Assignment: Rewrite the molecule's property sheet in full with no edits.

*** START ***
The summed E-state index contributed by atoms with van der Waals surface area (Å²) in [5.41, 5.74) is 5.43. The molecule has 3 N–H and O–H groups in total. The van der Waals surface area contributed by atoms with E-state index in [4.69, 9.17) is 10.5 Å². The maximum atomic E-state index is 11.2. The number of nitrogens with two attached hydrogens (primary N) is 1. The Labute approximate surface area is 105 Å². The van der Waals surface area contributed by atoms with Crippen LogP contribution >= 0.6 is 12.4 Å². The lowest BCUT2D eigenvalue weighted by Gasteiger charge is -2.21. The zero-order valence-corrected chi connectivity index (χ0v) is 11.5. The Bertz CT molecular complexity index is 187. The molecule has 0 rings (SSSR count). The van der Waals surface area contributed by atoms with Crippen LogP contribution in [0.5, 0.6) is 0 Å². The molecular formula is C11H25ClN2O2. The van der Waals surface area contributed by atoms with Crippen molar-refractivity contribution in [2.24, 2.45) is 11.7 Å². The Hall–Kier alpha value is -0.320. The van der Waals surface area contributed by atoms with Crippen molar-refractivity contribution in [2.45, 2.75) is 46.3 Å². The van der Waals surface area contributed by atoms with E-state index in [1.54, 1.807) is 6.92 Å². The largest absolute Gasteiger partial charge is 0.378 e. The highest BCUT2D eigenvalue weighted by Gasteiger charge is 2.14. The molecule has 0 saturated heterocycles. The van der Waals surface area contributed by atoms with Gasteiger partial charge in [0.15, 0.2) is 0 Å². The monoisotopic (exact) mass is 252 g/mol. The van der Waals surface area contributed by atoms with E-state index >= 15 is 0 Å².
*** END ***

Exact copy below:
The summed E-state index contributed by atoms with van der Waals surface area (Å²) in [5.41, 5.74) is 5.43. The molecule has 3 N–H and O–H groups in total. The van der Waals surface area contributed by atoms with E-state index in [4.69, 9.17) is 10.5 Å². The maximum atomic E-state index is 11.2. The number of nitrogens with two attached hydrogens (primary N) is 1. The Labute approximate surface area is 105 Å². The van der Waals surface area contributed by atoms with Crippen LogP contribution >= 0.6 is 12.4 Å². The lowest BCUT2D eigenvalue weighted by Gasteiger charge is -2.21. The zero-order valence-corrected chi connectivity index (χ0v) is 11.5. The Bertz CT molecular complexity index is 187. The molecule has 0 rings (SSSR count). The van der Waals surface area contributed by atoms with Crippen LogP contribution in [0.5, 0.6) is 0 Å². The molecular formula is C11H25ClN2O2. The van der Waals surface area contributed by atoms with Crippen molar-refractivity contribution in [2.24, 2.45) is 11.7 Å². The Hall–Kier alpha value is -0.320. The van der Waals surface area contributed by atoms with Crippen molar-refractivity contribution in [2.45, 2.75) is 46.3 Å². The van der Waals surface area contributed by atoms with E-state index in [1.54, 1.807) is 6.92 Å². The largest absolute Gasteiger partial charge is 0.378 e. The highest BCUT2D eigenvalue weighted by Gasteiger charge is 2.14. The molecule has 0 saturated heterocycles. The van der Waals surface area contributed by atoms with Gasteiger partial charge in [0.15, 0.2) is 0 Å². The monoisotopic (exact) mass is 252 g/mol. The van der Waals surface area contributed by atoms with E-state index >= 15 is 0 Å².